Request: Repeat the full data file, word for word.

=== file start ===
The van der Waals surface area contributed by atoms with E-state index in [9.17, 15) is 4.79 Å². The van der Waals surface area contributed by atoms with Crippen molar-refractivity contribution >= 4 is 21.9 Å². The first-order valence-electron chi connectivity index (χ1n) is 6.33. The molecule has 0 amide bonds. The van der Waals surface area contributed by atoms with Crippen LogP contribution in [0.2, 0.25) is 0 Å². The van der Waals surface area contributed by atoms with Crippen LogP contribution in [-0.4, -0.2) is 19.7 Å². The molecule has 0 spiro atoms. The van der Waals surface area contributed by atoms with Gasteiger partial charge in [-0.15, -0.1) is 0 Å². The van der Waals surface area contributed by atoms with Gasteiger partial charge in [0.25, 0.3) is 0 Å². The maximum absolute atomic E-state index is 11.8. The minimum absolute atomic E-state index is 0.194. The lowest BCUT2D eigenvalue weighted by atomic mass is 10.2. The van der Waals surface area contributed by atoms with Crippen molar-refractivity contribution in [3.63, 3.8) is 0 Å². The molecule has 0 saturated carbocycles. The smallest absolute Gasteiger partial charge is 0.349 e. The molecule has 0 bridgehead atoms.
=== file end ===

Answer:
The van der Waals surface area contributed by atoms with E-state index in [9.17, 15) is 4.79 Å². The van der Waals surface area contributed by atoms with Crippen molar-refractivity contribution >= 4 is 21.9 Å². The first-order valence-electron chi connectivity index (χ1n) is 6.33. The molecule has 0 amide bonds. The van der Waals surface area contributed by atoms with Crippen LogP contribution in [0.2, 0.25) is 0 Å². The van der Waals surface area contributed by atoms with Crippen LogP contribution in [-0.4, -0.2) is 19.7 Å². The molecule has 0 spiro atoms. The van der Waals surface area contributed by atoms with Gasteiger partial charge in [-0.15, -0.1) is 0 Å². The van der Waals surface area contributed by atoms with Gasteiger partial charge in [0.25, 0.3) is 0 Å². The maximum absolute atomic E-state index is 11.8. The minimum absolute atomic E-state index is 0.194. The lowest BCUT2D eigenvalue weighted by atomic mass is 10.2. The van der Waals surface area contributed by atoms with Crippen molar-refractivity contribution in [3.63, 3.8) is 0 Å². The molecule has 0 saturated carbocycles. The smallest absolute Gasteiger partial charge is 0.349 e. The molecule has 0 bridgehead atoms.